September 14, 2005 | By: Terri McLean

The thought of someone sneaking onto a milk tanker and pouring a toxin into its contents might seem like something right out of a suspense novel. But since the terrorist attacks of Sept. 11, 2001, such a scenario may be closer to fact than fiction.

“After 9/11, terrorism became a lot more heightened risk in the dairy industry,” said Chris Thompson, milk coordinator for the University of Kentucky Division of Regulatory Services. “While the dairy industry is well known for its safety and security, we had to come to terms with the fact that intentional tampering could occur.”

Just how much of a possibility is the subject of much debate. But even the slightest threat of a terrorist attack on one of the nation’s most important bulk food supplies warrants a proactive stance, Thompson said.

“Complacency is not good,” he said. “Making the dairy industry more safe and secure is always at the top of the list for anyone involved, whether it’s the farmer or the grocer who carries the dairy products.”

Thompson apparently is not alone in his sentiments. The federal government recently awarded $1.5 million in homeland security funds to a collaborative group from UK, University of Louisville, Western Kentucky University and the Kentucky dairy industry to develop a prototype monitoring system that will ensure the security of milk at one of its most vulnerable points – during transport from the farm to the dairy plant.

“This is significant,” said Thompson, who got the ball rolling on the project during discussions with UK Biosystems and Agricultural Engineering Professor Fred Payne. “This is one of those projects that can really have an impact.”

Why a security system for milk? Payne, who wrote the project proposal and is lead investigator, said milk’s large batch size, its thorough mixing during processing, its rapid turnaround and consumption, and its high accessibility contribute to its status as a “high-risk food,” as identified by the U.S. Food and Drug Administration. Cumbersome safeguards during transport make the milk supply particularly vulnerable, he said.

One problem – and the focus of the prototype system – is the milk tank openings on trucks. Currently, milk transporters use plastic, numbered seals on the tanker openings, some of which are not tamper evident. And, in most cases, the only way to trace a broken seal and possible contamination is through a driver’s handwritten records.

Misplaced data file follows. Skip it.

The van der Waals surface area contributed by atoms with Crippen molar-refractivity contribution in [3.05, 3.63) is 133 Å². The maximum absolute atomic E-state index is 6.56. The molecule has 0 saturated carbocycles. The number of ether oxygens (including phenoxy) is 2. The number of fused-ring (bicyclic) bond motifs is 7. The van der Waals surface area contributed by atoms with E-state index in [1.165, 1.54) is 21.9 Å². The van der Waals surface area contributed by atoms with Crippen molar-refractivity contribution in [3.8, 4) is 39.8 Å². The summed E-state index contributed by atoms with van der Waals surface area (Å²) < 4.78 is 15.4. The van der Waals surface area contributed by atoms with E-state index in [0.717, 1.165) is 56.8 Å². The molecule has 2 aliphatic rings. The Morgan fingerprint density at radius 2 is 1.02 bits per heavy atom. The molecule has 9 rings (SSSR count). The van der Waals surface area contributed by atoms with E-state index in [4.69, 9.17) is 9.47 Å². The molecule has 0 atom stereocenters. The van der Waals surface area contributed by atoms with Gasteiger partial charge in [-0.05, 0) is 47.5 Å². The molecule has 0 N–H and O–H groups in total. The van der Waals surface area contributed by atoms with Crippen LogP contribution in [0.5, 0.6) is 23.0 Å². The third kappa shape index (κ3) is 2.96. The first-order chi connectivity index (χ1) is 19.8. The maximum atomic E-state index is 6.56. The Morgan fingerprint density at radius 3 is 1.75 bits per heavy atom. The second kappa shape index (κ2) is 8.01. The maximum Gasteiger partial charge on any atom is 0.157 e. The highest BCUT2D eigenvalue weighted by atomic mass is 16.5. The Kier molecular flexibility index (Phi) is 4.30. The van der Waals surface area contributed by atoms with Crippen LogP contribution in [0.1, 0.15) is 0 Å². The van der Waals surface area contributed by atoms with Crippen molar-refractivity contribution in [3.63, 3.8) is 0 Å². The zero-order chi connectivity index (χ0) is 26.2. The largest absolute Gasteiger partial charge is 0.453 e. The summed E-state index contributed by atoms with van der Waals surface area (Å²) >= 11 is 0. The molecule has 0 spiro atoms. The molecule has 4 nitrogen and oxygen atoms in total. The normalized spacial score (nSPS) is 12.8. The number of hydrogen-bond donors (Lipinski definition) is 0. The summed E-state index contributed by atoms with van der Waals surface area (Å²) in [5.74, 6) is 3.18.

“These sealing systems are problematic in that they are prone to record-keeping errors, and maintaining a broken seal is burdensome,” Payne wrote in the grant proposal. “It is not uncommon to have numerous broken seals for a single load of milk.”

Payne, Thompson and others working on the prototype want to minimize those problems and, therefore, enhance security by developing a wireless system that uses a biometric sensor to verify the driver’s identity, a Global Positioning Satellite system to provide the location of the truck and sensors on the tank openings to verify that only permitted personnel have access.

“If there is an entry into an access port on a milk truck, the proposed system will record the who, what, when and where,” Payne said. “The access ports will have sensors – that’s the ‘what.’ The data processing unit in the truck will record the ‘when.’ The GPS system will record ‘where’ the event occurred. And our biometric sensor will tell us ‘who’ was driving.”

Thompson stressed, however, that this is not a “Big Brother” project designed to give government undue influence.

“I don’t want a farmer, for instance, to think this little computer we’re putting on his farm to communicate with the dairy truck is an underhanded way of monitoring his farm,” he said.

Payne agreed. “We don’t need reams and reams of data. We will be judicious about the data we collect and store. That’s part of the administration of information that must take place. We only want to record the information essential for verifying the safety of the milk.”

Although the technology involved in this project has been available for quite some time, putting it to work for a small-margin industry such as the dairy industry has been cost-prohibitive, Thompson said. He wants to make sure that is no longer the case.

“Everything we come up with has to be applied, practical and cost effective,” Thompson said. “If it’s not, people are going to reject it.”

Part of the appeal, he believes, will be the added bonus of improved record keeping, not only for trace-back investigations in the event of a security breach or even a food-related illness, but also for making daily tasks more streamlined.

“All these records not only impact food safety systems, they impact dairy producer payment,” Thompson said. “So an added benefit, hopefully, will be improved ability to make accurate payments.”

The system will be designed as a protocol for the national, perhaps even the international, dairy industry and might be applicable for transport of other bulk foods, Payne said. The system is expected to take about two years to develop and one to test and refine.

In addition to Thompson and Payne, others involved in the project include: Tim Stombaugh, UK Department of Biosystems and Agricultural Engineering; William Crist, UK Department of Animal and Food Sciences; Suraj M. Alexander, U of L Department of Industrial Engineering; and Phillip Womble, WKU Applied Physics Institute. A variety of dairy industry partners are also involved.


Writer: Terri McLean 859-257-4736, ext. 276

Contact: Chris Thompson, 859-257-2785 ext. 240
Fred Payne, 859-257-3000 ext. 220